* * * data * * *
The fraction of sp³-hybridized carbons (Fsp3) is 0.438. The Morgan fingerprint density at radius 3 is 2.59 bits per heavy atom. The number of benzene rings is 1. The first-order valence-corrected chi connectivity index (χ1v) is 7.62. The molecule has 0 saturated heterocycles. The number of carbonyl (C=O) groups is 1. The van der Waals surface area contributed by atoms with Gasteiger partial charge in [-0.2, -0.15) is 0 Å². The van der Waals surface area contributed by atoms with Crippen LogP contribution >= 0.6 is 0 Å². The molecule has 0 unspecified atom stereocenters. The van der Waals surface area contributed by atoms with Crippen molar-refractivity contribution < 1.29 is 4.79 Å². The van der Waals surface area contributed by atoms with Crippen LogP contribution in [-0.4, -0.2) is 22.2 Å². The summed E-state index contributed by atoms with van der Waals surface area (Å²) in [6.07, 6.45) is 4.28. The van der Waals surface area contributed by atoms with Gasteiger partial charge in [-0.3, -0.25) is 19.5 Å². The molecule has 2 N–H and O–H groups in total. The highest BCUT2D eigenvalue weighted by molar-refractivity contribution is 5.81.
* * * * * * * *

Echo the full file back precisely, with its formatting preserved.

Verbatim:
The fraction of sp³-hybridized carbons (Fsp3) is 0.438. The Morgan fingerprint density at radius 3 is 2.59 bits per heavy atom. The number of benzene rings is 1. The first-order valence-corrected chi connectivity index (χ1v) is 7.62. The molecule has 0 saturated heterocycles. The number of carbonyl (C=O) groups is 1. The van der Waals surface area contributed by atoms with Gasteiger partial charge in [-0.2, -0.15) is 0 Å². The van der Waals surface area contributed by atoms with Crippen LogP contribution >= 0.6 is 0 Å². The molecule has 0 unspecified atom stereocenters. The van der Waals surface area contributed by atoms with Crippen molar-refractivity contribution < 1.29 is 4.79 Å². The van der Waals surface area contributed by atoms with Crippen LogP contribution in [-0.4, -0.2) is 22.2 Å². The summed E-state index contributed by atoms with van der Waals surface area (Å²) in [6.07, 6.45) is 4.28. The van der Waals surface area contributed by atoms with Gasteiger partial charge in [-0.3, -0.25) is 19.5 Å². The molecule has 2 N–H and O–H groups in total. The highest BCUT2D eigenvalue weighted by molar-refractivity contribution is 5.81.